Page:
GRRM: I have met thousands of my readers face to face, not only on book tours, but at SF and fantasy conventions, where there tends to be considerably more interaction between writers and readers than is customary in other genres. I used to answer all my fan mail, in the days when readers still mailed letters care of my publishers. (It was easy; there wasn't much). Email has increased the amount of letters I receive a thousand-fold, well beyond my capacity to keep up, but I still try to read all the mail that comes in, even when I cannot answer it. I don't do Facebook or twitter, but I do blog (on Live Journal), and my email address can be found easily enough. But there are perils to being so accessible, as I have discovered in recent years. The vast majority of my fans are amazing people, perceptive, intelligent, supportive ... but there is a small but vocal minority who can be vexing. How have you related to your own readers over the years? Do you feel a writer owes anything to his readers, beyond the work itself? Do fans send you suggestions about how they want your series to end? Send you artwork, gifts? Name children and pets after your characters? Write "fan fiction" using your characters? Do you ever find yourself being influenced by the reactions of your readers to a book, or a character?
BC: I've found my fans to be terrific. There's a miniscule handful who want to nitpick over details (and yes, of course there are mistakes) and once, on my website, I begged one such reader to please find another author to read. But the vast majority are fun to meet and it's vitally important to listen to them. I did a book tour once and three people separately told me it was time Sharpe had some high-class totty! I hadn't realised he'd been consorting with rough trade for so many books, so I responded by giving him Lady Grace in Sharpe's Trafalgar and she remains my favorite heroine. She'd never have existed without the fans!
GRRM: Both of us have had the privilege of seeing our characters brought to life on television. Sean Bean was Richard Sharpe long before he was Ned Stark. (And truth be told, he was Ned Stark in no small measure because David Benioff, Dan Weiss, and I had all seen how masterfully he played Sharpe). How did you feel about the BBC series? To what extent were you involved with it? Will we ever see any of your other characters on screen? If so, would you want to write the screenplays yourself? What do you think makes for a good adaptation? And will we ever see Sean Bean as Sharpe again?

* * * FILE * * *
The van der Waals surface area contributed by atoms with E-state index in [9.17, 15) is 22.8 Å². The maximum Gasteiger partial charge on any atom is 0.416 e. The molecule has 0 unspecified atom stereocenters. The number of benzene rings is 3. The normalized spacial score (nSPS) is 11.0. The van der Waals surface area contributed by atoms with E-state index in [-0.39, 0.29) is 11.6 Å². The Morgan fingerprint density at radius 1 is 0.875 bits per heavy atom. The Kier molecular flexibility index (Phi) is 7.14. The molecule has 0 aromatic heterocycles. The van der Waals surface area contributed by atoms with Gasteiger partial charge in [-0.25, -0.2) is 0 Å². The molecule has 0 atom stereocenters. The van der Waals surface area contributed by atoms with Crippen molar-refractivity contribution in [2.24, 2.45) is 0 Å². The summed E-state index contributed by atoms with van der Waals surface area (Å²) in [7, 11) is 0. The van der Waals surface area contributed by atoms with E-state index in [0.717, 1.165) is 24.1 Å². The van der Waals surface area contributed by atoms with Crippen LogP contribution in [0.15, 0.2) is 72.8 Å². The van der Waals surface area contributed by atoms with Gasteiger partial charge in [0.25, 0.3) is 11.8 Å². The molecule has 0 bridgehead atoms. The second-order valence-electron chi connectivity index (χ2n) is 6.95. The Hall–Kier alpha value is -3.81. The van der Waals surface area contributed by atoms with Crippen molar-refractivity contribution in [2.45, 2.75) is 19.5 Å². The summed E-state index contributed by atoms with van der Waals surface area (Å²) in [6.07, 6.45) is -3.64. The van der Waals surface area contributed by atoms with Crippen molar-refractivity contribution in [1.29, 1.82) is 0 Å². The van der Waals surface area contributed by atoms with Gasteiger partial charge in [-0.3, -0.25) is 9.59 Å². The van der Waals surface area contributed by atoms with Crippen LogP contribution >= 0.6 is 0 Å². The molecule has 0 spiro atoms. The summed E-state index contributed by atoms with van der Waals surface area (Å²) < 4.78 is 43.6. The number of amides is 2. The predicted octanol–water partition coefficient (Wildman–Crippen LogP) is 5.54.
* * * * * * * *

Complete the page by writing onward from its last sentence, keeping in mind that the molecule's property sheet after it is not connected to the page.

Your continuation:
BC: I thought the Sharpe TV series was great! Of course they changed the books, they had no choice. You and I can wheel on 100,000 men and it costs us nothing, but every extra is a drain on a TV budget, but they dealt very well with that constraint and Sean, of course, was a marvelous Sharpe and a great Ned Stark (who should have lived, damn you). So far as I know there aren't any plans for another series. There's talk of making Agincourt into a film (I'm not holding my breath) and a TV series about Uhtred (which would be nice, but again I'm still breathing). I want nothing to do with any such production, other than being a cheerleader. I worked in television for eleven year and learned enough to know I know nothing about producing TV drama, so I'm happy to leave it to the experts. And I doubt I could write a script - I've never tried and would rather write a novel.
GRRM: Last question. What's next for Bernard Cornwell? You've done the Napoleonic Wars, the American Civil War, the Hundred Years War, King Arthur, the Saxons and Danes. Will you be returning to any of those eras, revisiting any of your great series characters? Or are there other eras of history that you mean to explore?
BC: There's one period I'm desperate to write about (forgive me if I don't say which because I don't want someone else muscling in on it first!). But next is another novel about Thomas of Hookton in the Hundred Years War, then it's back to Uhtred and the Saxons.